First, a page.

Between September 5 and
November 1 November 25, the call for papers for the Lusophone Journal of Cultural Studies on “Communication and Mediation in/of Art” is open. The issue is edited by Zara Pinto-Coelho (CECS, University of Minho, Portugal), Helena Pires (CECS, University of Minho, Portugal) and Jean-Marie LaFortune (Laboratoire de Recherche sur les Publics de la Culture, Université du Québec, Canada).
In the current (tensive) framework of contemporary art (Jimenez, 2005/2021), given the complexity of its formal, compositional, procedural codes, but also its imbricate entanglement with the social and political (Bishop, 2004), and economic dimensions (Afonso & Fernandes, 2019), the imperative of communication and mediation has been accentuated. Communication and mediation, between (and within) art, artists, artistic and cultural institutions, and its professionals (critics, curators, strategic communication experts, cultural journalists, researchers) and the publics, is justified by the influence the principles of accessibility, democratisation, participation or collaboration, or even art education, have in opening the “art worlds” (Becker, 1982) to the multiple spheres of communalised (or, desirably, made common) aesthetic experience (Stiegler, 2004/2018). Thus, understanding the multiple roles, displacements, (re)mediations operated by the actors, (non-)places and different devices in this phenomenon of closer relationships is critical. The risk of a growing communication gap, identified in recent research (Anastasiya et al., 2020), motivates many of the existing practices and experiments committed to transforming the paradigms that persist in the field of art and culture. However, in the debate on mediation, its normative and utilitarian dimensions, as a technology aiming at changing behaviours, is more evoked than its political nature, as a technology of social transformation (Fontan, 2007, p. 12). Moreover, the practice seems to show that this is a pitfall since contradictory interests converge in the project of establishing a common ground, those linked to institutions and those arising from populations and individuals (LaFortune, 2008/2016, pp. 10-12).
This thematic section of the Lusophone Journal of Cultural Studies welcomes articles, reviews or interviews committed to the topic under consideration in its various facets. Admitting the relevance of “post-literary” media and the plurality of forms of artistic expression, ranging from visual arts to music and performing arts, including the media arts, we welcome proposals that rethink the role and dynamics observed in criticism and curation, artistic education, cultural journalism, strategic communication (namely in the relationship with the media or with the markets), among other professional areas of mediation, instanced by galleries, museums, independent venues or different contexts. How do the discourses, in their various media, from exhibition catalogues to technological devices — supporting the digitalisation of archives and collections, collaborative or social media platforms, distance mediation, and even including interactive mechanisms in the places of art exhibition and production — produce today circular and multicentric models of interaction? What place, for art, in mediating with the communities and organisations, public and private, with whom one negotiates the conditions of their practical life (Cruz, 2018)? How to inter-mediate new understandings, perceptions, and interpretations regarding artistic production anchored in marginal geographies and populated by the effects of post-memory (Pinto Ribeiro, 2021)? Are artists increasingly aware of their responsibility in sharing the most fundamental concerns, of the common life, that concern individuals and groups in their condition as citizens of the world-in-between (alluding to the social or inter-interest sphere Arendt describes)?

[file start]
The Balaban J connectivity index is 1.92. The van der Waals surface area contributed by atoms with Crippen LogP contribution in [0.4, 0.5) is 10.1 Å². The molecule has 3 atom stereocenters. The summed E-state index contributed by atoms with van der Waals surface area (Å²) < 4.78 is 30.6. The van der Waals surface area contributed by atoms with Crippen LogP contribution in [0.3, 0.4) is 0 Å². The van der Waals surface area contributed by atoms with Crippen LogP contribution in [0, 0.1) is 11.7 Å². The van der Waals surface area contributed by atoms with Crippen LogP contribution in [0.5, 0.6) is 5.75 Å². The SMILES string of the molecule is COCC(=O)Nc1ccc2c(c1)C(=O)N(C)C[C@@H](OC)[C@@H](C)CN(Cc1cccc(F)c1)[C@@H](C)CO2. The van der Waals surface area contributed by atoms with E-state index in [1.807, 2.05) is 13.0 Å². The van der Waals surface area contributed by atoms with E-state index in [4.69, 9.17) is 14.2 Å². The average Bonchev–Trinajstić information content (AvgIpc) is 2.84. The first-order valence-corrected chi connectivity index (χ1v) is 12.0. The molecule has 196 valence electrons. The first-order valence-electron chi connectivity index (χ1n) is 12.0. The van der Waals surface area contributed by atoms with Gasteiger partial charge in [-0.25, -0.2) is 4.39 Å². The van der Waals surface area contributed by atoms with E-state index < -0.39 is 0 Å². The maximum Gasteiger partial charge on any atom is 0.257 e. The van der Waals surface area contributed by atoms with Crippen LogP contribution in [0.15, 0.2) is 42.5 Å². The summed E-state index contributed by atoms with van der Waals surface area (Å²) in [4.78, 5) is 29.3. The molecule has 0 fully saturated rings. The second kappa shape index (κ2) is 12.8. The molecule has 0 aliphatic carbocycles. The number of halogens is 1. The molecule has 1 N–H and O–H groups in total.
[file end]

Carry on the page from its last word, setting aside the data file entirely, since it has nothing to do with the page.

Particular attention to contributions from researchers in the social sciences and humanities on one or more of the following topics:
Submission of full manuscripts: September 5 to
November 1 November 25, 2022
Editor’s decision on full articles: January 8, 2023
Deadline for submitting the full version and translated version: March 31, 2023
Issue publication date: June 2023
Articles can be submitted in English or Portuguese. After the peer review process, the authors of the selected articles should ensure translation of the respective article, and the editors shall have the final decision on the publication of the article.
EDITING AND SUBMISSION
Lusophone Journal of Cultural Studies is an open-access academic journal that adheres to the stringent standards of peer-reviewing and blind peer reviewing. After submission, each paper will be distributed to two reviewers previously invited to evaluate it according to its academic quality, originality and relevance to the objectives and scope of the theme of this issue of the journal.
Publication guidelines are available here.
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